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© Cheryl Ciecko, 2017

Cheryl Ciecko, AIA, ALA, LEED AP is a licensed architect who improves the health of people by helping them avoid toxin exposure in their buildings.  Cheryl also shares information on a variety of other potential toxin impacts affecting health, including food, products, water quality, and air quality.  Individual consulting is available upon request.


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Can’t Find Mold… Cut Holes?

February 8, 2017


When you cannot find any mold through testing or visual inspection these are the next steps:

  1. Check humidity levels – room by room.  Look for anomalies and variations. 


    Check another blog post for more on this topic.  Click HERE.

    The normal levels are listed below.

    • Cooling Season Level:  Less than 60%

    • Heating Season Level:  Less than 40%

  2. Hire someone to do a scan with a thermal camera looking for temperature variations.

  3. Hire someone to use penetrating probe type moisture meters. (several inches minimum)

  4. Hire someone to air test inside of wall cavities

  5. Get second/third opinions from other specialists.  For how to find specialists Click HERE.

  6. Do NOT cut holes or otherwise disturb the structure looking for mold without proper precautions!


Last Resort Solutions -

Cutting Holes and Proper Precautions


If you determine you sense mold in a certain area or other indications suggest water damage, it often makes sense to cut open a surface to look further.  



Proper protections MUST be in place when doing ANY destructive testing, as it is possible you will find mold.  The act of cutting and removing or other disrupting any building materials can cause additional mold spores to be released into the air, often in very large quantities.  Health compromised individuals can become much sicker if exposed to newly release mold spores.  Even those with no previous sensitivities can have significant reactions and become hyper-sensitive when they were not previously.




Proper Precautions include the following:



  1.  Provide a sealed plastic enclosure with vestibule/air lock for entry and exiting.  A ‘zipper door’ is commonly used for access.   No air should be shared between inside and outside of the enclosure.

  2. Block off all heating and cooling vent openings and seal tightly.  Make sure to turn off other HVAC system while work is being done and for several hours afterwards.   NOTE:  Make sure there is enough intake air provided before turning the HVAC back on. (Contact the furnace manufacturer when in doubt.)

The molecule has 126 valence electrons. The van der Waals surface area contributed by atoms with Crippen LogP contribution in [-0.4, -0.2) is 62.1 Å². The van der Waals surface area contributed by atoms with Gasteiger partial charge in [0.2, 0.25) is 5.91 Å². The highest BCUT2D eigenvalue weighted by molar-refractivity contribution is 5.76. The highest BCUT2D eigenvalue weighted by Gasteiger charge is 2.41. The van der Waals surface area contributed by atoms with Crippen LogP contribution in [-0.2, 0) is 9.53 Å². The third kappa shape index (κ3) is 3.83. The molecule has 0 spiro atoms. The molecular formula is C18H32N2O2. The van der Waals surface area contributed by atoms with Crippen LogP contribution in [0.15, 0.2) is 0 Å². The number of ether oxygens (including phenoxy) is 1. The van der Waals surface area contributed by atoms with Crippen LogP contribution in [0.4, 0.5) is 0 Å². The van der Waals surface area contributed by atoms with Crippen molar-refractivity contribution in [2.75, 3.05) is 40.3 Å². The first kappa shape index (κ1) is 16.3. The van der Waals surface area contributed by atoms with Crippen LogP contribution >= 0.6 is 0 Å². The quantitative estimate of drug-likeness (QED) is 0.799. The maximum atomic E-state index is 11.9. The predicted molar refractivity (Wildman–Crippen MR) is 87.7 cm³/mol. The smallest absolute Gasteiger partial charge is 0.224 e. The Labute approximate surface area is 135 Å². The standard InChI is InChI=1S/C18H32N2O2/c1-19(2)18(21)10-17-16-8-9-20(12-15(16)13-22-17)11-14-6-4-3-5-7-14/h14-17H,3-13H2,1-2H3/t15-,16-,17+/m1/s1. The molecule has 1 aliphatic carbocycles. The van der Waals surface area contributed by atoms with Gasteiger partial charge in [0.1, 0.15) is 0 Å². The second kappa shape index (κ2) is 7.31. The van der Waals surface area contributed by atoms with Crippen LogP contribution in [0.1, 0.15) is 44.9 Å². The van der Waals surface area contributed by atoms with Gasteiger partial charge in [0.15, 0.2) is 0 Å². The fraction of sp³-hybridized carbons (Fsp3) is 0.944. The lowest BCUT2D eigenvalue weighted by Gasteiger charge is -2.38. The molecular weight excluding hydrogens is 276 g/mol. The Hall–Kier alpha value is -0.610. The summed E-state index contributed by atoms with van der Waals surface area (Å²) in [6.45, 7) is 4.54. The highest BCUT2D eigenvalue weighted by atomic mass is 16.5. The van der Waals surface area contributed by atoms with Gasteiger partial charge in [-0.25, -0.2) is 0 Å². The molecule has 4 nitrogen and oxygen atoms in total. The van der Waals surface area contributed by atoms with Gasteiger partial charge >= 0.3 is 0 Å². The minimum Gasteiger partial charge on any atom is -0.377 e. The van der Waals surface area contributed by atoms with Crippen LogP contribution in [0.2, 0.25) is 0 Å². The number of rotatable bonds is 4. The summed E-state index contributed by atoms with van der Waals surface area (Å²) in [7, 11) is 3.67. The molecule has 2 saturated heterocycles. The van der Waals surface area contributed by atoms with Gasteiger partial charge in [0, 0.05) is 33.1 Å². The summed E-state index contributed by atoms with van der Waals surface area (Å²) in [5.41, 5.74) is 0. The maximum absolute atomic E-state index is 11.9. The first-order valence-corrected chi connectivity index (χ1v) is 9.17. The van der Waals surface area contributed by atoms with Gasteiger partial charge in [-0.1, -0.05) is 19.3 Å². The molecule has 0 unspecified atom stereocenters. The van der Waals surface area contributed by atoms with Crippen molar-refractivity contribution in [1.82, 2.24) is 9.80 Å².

3. Creation of negative air pressure – Blow air out of the space using a HEPA quality air scrubber VENTED OUT through a window or door inside in the enclosure. NEVER EXHAUST Air scubbers into another part of the living space!!!Hire someone to do a scan with a thermal camera looking for temperature variations.


  4. Plan for contaminated materials removal safely. A second window or door access to the outside is ideal.  Otherwise, double bag materials inside the enclosure to be removed by handing to a unexposed person outside of the enclosure, who can bag the items again.  A clean drop cloth covered path should be provided for exiting the structure.

  5. Workers should be wearing removable protective suits and respirators that they can remove and bag in the vestibule before exiting through a living space.

  6. Plan for how (route, bagged materials, removal through windows or doors) contaminated materials, equipment and people working will enter and exit the space safely.




What to Remove?

Remove a large enough area to view completely the entire assembly.  This also often means removal of insulation that may be covering mold but appear unaffected.  Concealed mold is often found on exterior wall sheathing, behind the insulation.  Sixteen inches square or more may be considered.  Make cuts with ease of repair in mind.  Often bigger is better and not more expensive.


Where to cut a hole?


Make your best guess to open an area where any smells, color or texture changes are evident

Consider locations below any exterior wall penetrations, including windows, doors, balconies or decks, porch roof overhangs, vent outlets, hose bibs etc.


Remember - WATER TRAVELS and mold may not be at the original leak source.






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© 2017 by Cheryl Ciecko, Inc.



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